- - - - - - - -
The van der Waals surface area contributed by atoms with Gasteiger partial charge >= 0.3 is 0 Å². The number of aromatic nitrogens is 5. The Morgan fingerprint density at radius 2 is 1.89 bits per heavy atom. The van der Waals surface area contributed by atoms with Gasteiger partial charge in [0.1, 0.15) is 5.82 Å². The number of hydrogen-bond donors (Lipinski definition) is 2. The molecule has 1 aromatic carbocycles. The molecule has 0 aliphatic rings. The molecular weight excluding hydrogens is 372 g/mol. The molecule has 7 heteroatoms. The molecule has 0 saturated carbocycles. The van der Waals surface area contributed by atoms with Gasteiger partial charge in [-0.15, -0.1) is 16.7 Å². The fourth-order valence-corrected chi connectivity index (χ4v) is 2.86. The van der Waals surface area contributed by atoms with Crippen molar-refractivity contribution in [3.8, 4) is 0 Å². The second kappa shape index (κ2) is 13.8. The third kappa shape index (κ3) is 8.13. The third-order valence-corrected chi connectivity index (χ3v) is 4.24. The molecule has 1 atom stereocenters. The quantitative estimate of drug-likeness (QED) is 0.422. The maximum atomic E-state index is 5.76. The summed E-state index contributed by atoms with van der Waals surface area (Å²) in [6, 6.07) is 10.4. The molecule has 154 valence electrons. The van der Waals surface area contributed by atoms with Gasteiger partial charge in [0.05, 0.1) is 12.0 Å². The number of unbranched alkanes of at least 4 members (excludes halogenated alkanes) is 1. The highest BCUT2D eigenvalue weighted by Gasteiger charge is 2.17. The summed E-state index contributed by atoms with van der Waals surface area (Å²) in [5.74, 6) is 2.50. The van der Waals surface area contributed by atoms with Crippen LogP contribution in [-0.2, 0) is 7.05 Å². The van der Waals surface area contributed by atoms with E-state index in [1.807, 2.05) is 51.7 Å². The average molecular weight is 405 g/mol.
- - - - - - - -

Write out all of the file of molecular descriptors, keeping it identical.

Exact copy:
The van der Waals surface area contributed by atoms with Gasteiger partial charge >= 0.3 is 0 Å². The number of aromatic nitrogens is 5. The Morgan fingerprint density at radius 2 is 1.89 bits per heavy atom. The van der Waals surface area contributed by atoms with Gasteiger partial charge in [0.1, 0.15) is 5.82 Å². The number of hydrogen-bond donors (Lipinski definition) is 2. The molecule has 1 aromatic carbocycles. The molecule has 0 aliphatic rings. The molecular weight excluding hydrogens is 372 g/mol. The molecule has 7 heteroatoms. The molecule has 0 saturated carbocycles. The van der Waals surface area contributed by atoms with Gasteiger partial charge in [-0.15, -0.1) is 16.7 Å². The fourth-order valence-corrected chi connectivity index (χ4v) is 2.86. The van der Waals surface area contributed by atoms with Crippen molar-refractivity contribution in [3.8, 4) is 0 Å². The second kappa shape index (κ2) is 13.8. The third kappa shape index (κ3) is 8.13. The third-order valence-corrected chi connectivity index (χ3v) is 4.24. The molecule has 1 atom stereocenters. The quantitative estimate of drug-likeness (QED) is 0.422. The maximum atomic E-state index is 5.76. The summed E-state index contributed by atoms with van der Waals surface area (Å²) in [6, 6.07) is 10.4. The molecule has 154 valence electrons. The van der Waals surface area contributed by atoms with Gasteiger partial charge in [0.05, 0.1) is 12.0 Å². The number of unbranched alkanes of at least 4 members (excludes halogenated alkanes) is 1. The highest BCUT2D eigenvalue weighted by Gasteiger charge is 2.17. The summed E-state index contributed by atoms with van der Waals surface area (Å²) in [5.74, 6) is 2.50. The van der Waals surface area contributed by atoms with Crippen LogP contribution in [-0.2, 0) is 7.05 Å². The van der Waals surface area contributed by atoms with E-state index in [1.807, 2.05) is 51.7 Å². The average molecular weight is 405 g/mol.